OPINION: How Christmas songs can be used to reflect aesthetic and sociopolitical differences

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By C. Liegh McInnis

Jackson Advocate Guest Writer

Editor’s note: Printing only C. Liegh McInnis’ “How Christmas songs can be used to reflect aesthetic and sociopolitical differences” Christmas playlist in the 12-21-23 edition without explanation doesn’t give full weight to the construction of the list. Therefore, please read his commentary printed below to appreciate his passionate thoughts on the subject.

My love of Christmas songs is ironic, if not hypocritical. One, I don’t celebrate birthdays or holidays, including Christmas. Next, as stated before, generally, I don’t like cover songs. But, I’ve always been intrigued in the manner that various artists have used Christmas songs as a way to make a cultural and aesthetic statement.  

When The Temptations sing, “If I had one wish, it would be that men are free,” in their version of “Silent Night,” one realizes that they are not making music that just sounds good. And, when Stevie Wonder sings “Someday at Christmas men won’t be boys playing with bombs like children play with toys,” in “Someday at Christmas,” one realizes that Wonder is asserting that the artist has a responsibility to create art that moves the audience to be better, regardless of the topic or occasion. Then, leave it to The Kinks to create a Christmas song, “Father Christmas,” that rivals Dostoyevsky’s “Heavenly Christmas Tree” in exposing human hypocrisy in the gap between humanity’s ideology of “peace on Earth and goodwill toward all” while some revel in abundance as others remain homeless. One realizes that The Kinks are creating from the same vibe as James Brown’s “Santa Claus Go Straight to the Ghetto,” when they sing “Father Christmas, give us some money/ Don’t mess around with those silly toys/ But give my daddy a job ‘cause he needs one/ He’s got lots of mouths to feed/ But if you’ve got one, I’ll have a machine gun/ So I can scare all the kids down the street…”  Wonder, The Temptations, Brown, and The Kinks, as conscience artists, are exemplifying W. E. B. Dubois’ notion that “all art is propaganda,” and using their work as both a call and a challenge for humanity to live by the ideas and sensibilities it claims to follow.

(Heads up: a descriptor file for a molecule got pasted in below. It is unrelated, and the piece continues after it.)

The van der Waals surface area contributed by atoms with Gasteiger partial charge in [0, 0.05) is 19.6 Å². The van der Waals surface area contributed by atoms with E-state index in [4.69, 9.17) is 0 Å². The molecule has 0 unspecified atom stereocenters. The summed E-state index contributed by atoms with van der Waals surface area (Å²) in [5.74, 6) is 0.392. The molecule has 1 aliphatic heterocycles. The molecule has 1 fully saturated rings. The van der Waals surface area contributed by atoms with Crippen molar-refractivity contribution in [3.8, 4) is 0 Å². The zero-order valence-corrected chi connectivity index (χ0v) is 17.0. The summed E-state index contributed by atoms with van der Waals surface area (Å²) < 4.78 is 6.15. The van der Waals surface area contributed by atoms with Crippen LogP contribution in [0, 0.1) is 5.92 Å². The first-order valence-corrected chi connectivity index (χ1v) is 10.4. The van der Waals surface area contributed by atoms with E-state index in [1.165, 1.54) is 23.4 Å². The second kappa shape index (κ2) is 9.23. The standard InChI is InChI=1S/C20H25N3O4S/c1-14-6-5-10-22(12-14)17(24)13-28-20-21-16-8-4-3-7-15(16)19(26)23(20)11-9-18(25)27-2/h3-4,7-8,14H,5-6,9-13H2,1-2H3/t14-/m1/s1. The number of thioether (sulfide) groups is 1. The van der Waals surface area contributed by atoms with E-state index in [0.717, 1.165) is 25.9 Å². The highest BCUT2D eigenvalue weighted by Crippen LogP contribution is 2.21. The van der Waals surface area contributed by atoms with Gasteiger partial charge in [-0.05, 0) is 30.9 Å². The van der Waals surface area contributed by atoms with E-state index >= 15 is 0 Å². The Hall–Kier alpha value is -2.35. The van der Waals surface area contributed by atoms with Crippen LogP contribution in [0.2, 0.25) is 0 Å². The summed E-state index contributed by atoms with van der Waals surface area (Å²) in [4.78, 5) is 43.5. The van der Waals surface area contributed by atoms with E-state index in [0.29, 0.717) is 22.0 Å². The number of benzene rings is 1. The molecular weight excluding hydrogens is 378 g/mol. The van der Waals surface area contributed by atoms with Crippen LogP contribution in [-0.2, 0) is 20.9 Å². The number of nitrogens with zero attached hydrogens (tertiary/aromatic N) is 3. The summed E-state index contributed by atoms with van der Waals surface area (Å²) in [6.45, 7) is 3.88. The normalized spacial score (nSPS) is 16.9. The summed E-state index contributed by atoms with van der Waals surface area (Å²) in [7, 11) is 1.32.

For this reason, I’m always interested in various versions of Christmas songs. Of course, most are not as political as The Temptations and Wonder, but all tend to display that the creation of art is an act of following T. S. Eliot’s notion, presented in “Tradition and the Individual Talent,” that all artists must find a way to bridge the novel to the historical or combine the individual with the communal in a way that expands and evolves the tradition in an innovative and constructive manner.  With that notion, I present my Christmas Music List.  

In truth, listening to “Christmas songs” is the only extra thing I do for Christmas. I don’t erect a Christmas Tree because I’m not a worshipper of Nimrod, and I exchange as few gifts as possible because I’m “thrifty,” and I’d rather be reading and writing during my break from work than stuck in some store trying to find a gift that someone is just going to return anyway. My list includes two versions of four songs because I like the manner in which the artists are able to provide something about the song that the other artist didn’t. I also have eight songs on my list by Pentatonix, an a cappella group. I love their vocal range and the manner in which they maintain the traditional essence of a song while evolving it into something new. 

The songs on my list range from the very serious to the very silly, which, my wife often states, reflect me quite appropriately.  Please feel free to share your favorite Christmas songs with me. That will be a much better gift than to give me something I’ll never wear or use.

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OPINION: How Christmas songs can be used to reflect aesthetic and sociopolitical differences

By Jackson Advocate News Service
January 1, 2024